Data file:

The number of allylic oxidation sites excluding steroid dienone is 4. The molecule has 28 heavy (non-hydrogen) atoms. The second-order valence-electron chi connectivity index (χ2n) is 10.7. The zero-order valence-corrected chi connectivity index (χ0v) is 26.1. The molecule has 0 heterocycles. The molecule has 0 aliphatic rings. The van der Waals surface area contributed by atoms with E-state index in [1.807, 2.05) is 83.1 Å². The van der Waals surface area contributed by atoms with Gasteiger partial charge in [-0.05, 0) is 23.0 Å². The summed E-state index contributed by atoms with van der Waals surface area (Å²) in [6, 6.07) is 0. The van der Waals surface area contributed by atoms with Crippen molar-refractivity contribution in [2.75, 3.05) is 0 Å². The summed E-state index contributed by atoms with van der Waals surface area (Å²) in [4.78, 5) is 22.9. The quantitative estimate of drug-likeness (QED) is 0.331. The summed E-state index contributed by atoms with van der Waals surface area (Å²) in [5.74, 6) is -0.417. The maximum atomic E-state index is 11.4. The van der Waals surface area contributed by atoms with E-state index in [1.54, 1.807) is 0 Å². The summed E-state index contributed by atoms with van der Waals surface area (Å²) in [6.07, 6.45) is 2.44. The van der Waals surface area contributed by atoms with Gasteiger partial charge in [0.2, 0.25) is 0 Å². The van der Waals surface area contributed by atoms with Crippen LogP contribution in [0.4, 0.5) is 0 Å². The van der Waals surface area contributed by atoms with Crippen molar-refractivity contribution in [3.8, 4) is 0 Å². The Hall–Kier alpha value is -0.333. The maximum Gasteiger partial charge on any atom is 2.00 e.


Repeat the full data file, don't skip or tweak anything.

The number of allylic oxidation sites excluding steroid dienone is 4. The molecule has 28 heavy (non-hydrogen) atoms. The second-order valence-electron chi connectivity index (χ2n) is 10.7. The zero-order valence-corrected chi connectivity index (χ0v) is 26.1. The molecule has 0 heterocycles. The molecule has 0 aliphatic rings. The van der Waals surface area contributed by atoms with E-state index in [1.807, 2.05) is 83.1 Å². The van der Waals surface area contributed by atoms with Gasteiger partial charge in [-0.05, 0) is 23.0 Å². The summed E-state index contributed by atoms with van der Waals surface area (Å²) in [6, 6.07) is 0. The van der Waals surface area contributed by atoms with Crippen molar-refractivity contribution in [2.75, 3.05) is 0 Å². The summed E-state index contributed by atoms with van der Waals surface area (Å²) in [4.78, 5) is 22.9. The quantitative estimate of drug-likeness (QED) is 0.331. The summed E-state index contributed by atoms with van der Waals surface area (Å²) in [5.74, 6) is -0.417. The maximum atomic E-state index is 11.4. The van der Waals surface area contributed by atoms with E-state index in [1.54, 1.807) is 0 Å². The summed E-state index contributed by atoms with van der Waals surface area (Å²) in [6.07, 6.45) is 2.44. The van der Waals surface area contributed by atoms with Gasteiger partial charge in [0.2, 0.25) is 0 Å². The van der Waals surface area contributed by atoms with Crippen LogP contribution in [0.4, 0.5) is 0 Å². The van der Waals surface area contributed by atoms with Crippen molar-refractivity contribution in [3.8, 4) is 0 Å². The Hall–Kier alpha value is -0.333. The maximum Gasteiger partial charge on any atom is 2.00 e.